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Led by art historian Joannah Banham, explore the inspirations and impact of William Morris' iconic designs on the aesthetic homes of the 19th century.

William Morris considered a beautiful home to be “the most important production of art”, devoting much of his career to the manufacture of goods that were intended to bring art and beauty into a wide range of homes.

The 19th-century notion of the 'house beautiful' was inspired partly by Morris’ example and played an important role in the development of the popular aesthetic and artistic styles of design during the Victorian era.

"Have nothing in your house that you do not know to be useful, or believe to be beautiful." William Morris.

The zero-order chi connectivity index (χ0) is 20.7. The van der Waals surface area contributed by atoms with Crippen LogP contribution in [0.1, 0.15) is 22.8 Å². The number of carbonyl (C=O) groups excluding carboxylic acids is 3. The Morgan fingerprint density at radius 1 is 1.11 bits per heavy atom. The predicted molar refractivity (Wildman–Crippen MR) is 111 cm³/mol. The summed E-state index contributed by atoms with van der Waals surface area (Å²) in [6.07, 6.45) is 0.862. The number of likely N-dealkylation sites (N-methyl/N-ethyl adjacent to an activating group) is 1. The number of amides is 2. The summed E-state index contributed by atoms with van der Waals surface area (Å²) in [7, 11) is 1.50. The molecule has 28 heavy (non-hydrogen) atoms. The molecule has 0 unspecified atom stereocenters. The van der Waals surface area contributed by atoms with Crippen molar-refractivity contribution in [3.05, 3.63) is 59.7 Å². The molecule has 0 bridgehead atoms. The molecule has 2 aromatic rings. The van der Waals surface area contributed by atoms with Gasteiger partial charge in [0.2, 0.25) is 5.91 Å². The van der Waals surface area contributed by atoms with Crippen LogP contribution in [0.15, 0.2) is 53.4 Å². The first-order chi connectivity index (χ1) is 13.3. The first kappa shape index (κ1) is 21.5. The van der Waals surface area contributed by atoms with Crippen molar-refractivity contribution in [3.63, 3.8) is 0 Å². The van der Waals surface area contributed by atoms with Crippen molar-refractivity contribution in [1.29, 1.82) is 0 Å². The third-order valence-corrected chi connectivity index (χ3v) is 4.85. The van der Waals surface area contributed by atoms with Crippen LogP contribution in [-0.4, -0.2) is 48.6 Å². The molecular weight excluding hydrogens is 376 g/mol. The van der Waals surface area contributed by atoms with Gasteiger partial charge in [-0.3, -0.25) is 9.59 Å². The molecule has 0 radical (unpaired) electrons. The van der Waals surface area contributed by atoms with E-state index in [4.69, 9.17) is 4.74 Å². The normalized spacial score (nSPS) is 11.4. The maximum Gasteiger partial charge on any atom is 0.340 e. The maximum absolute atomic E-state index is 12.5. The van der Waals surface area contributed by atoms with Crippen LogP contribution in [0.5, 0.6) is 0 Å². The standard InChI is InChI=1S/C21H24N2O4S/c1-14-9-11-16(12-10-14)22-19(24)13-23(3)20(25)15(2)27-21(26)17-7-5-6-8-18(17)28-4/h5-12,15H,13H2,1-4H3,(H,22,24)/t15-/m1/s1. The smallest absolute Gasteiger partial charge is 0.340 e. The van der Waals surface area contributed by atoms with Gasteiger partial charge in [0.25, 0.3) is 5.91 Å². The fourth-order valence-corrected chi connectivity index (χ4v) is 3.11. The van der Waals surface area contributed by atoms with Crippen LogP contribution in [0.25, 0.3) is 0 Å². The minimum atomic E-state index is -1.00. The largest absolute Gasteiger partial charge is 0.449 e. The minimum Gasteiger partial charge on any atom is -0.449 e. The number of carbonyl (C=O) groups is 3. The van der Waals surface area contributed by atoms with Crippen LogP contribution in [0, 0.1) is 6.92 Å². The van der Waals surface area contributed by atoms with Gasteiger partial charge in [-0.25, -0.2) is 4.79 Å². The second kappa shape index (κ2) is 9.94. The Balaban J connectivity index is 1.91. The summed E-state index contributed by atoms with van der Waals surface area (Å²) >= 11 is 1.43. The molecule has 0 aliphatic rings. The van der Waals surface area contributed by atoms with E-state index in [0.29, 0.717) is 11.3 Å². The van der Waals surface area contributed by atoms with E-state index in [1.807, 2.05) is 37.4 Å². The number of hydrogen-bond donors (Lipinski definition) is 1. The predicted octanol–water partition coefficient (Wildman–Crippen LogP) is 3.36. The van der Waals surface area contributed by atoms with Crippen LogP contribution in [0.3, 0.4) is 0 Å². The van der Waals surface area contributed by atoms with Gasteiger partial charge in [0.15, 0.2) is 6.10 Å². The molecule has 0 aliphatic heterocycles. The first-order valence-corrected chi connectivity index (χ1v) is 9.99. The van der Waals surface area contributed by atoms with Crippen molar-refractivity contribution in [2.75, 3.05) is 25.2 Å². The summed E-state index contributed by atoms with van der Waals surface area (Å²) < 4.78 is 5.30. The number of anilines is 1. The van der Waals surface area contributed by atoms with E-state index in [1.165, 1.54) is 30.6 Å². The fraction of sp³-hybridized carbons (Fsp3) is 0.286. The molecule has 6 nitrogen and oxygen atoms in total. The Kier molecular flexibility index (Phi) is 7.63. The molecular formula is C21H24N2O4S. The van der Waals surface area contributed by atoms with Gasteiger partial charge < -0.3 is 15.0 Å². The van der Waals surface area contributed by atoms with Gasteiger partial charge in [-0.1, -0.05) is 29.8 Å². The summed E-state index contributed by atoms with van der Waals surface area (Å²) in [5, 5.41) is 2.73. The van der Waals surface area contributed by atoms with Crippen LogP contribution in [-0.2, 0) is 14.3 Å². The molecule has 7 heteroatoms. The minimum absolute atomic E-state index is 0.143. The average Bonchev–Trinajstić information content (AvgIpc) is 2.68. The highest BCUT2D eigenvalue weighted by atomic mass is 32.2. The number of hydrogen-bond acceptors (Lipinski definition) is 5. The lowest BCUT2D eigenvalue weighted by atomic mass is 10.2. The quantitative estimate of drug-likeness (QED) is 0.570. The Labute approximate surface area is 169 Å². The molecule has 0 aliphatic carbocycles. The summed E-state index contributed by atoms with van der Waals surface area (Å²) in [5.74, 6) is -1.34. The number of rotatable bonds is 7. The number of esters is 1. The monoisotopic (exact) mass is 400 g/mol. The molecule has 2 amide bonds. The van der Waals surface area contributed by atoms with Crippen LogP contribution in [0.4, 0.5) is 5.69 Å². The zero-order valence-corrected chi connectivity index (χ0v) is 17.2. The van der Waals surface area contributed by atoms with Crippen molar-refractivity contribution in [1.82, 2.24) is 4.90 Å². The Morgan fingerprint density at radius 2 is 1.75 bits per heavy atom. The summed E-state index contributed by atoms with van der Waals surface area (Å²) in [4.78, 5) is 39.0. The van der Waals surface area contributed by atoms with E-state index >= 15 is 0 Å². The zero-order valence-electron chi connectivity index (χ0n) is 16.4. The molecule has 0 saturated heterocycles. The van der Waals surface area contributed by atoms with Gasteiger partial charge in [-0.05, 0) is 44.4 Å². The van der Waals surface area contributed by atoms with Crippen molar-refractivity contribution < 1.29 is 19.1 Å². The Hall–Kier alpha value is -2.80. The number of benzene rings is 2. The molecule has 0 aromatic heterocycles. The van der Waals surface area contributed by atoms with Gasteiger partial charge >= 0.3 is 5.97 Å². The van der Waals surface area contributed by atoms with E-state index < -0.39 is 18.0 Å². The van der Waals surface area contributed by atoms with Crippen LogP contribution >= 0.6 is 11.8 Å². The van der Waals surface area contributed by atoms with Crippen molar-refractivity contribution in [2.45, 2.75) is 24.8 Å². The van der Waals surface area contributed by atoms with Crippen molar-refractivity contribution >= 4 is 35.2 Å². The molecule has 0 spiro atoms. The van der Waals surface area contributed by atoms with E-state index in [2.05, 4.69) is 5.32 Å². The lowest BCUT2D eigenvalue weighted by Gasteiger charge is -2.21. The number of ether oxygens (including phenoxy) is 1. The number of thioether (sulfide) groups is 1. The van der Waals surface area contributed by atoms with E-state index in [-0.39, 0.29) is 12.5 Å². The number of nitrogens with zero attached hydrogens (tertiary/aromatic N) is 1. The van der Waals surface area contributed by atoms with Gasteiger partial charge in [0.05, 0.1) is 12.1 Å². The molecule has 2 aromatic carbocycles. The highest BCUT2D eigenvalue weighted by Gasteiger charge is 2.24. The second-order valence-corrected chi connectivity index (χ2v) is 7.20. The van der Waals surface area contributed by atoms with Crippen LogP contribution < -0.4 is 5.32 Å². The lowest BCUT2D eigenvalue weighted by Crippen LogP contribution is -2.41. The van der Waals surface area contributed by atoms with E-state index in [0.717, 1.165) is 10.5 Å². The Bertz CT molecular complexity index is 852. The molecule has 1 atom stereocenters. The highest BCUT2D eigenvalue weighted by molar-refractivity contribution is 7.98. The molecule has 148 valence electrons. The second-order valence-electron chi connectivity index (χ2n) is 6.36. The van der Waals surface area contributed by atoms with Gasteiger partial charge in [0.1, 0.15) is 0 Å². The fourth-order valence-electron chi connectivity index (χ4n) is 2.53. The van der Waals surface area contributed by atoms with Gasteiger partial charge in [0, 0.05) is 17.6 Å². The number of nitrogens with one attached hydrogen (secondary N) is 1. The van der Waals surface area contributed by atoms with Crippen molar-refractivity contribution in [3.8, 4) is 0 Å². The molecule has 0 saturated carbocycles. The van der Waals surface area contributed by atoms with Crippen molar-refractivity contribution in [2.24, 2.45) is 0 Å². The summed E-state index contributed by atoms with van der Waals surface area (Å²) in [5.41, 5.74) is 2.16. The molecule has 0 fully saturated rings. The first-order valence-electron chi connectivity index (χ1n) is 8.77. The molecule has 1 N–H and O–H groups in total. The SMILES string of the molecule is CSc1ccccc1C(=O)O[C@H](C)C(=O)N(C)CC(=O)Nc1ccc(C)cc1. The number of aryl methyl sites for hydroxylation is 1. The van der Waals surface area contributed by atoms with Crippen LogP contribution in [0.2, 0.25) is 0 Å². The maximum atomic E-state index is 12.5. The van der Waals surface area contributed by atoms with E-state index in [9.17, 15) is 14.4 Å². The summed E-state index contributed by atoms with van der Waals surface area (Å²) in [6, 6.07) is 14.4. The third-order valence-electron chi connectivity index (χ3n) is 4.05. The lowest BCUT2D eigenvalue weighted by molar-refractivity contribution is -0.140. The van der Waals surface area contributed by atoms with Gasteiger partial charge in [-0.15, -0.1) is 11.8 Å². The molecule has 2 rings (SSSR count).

Joanna Banham is a freelance writer, curator and lecturer. Previously Head of Adult Learning at the V&A, the National Portrait Gallery, and Tate Britain, she was also Head of Wallpapers at the Whitworth Gallery, Curator of Leighton House, and Archivist at Arthur Sanderson & Sons. Her publications include William Morris and the Middle Ages (1986), Victorian Interior Design (1994), Dictionary of Interior Design (1999), and William Morris and the Arts and Crafts Movement (2017).

Session 1: Monday 7 March, 2 - 4pm
William Morris : A Man of Many Faces
William Morris and his passion for Pattern

Session 2: Monday 14 March, 2-4pm
William Morris at Home
William Morris Interiors

Session 3: Monday 21 March, 2-4pm
Pre-Raphaelite Interiors
The Aesthetic Home

Session 4: Monday 28 March, 2-4pm
Palaces of Art: Artists’ Houses
Linley Sambourne and the House Beautiful

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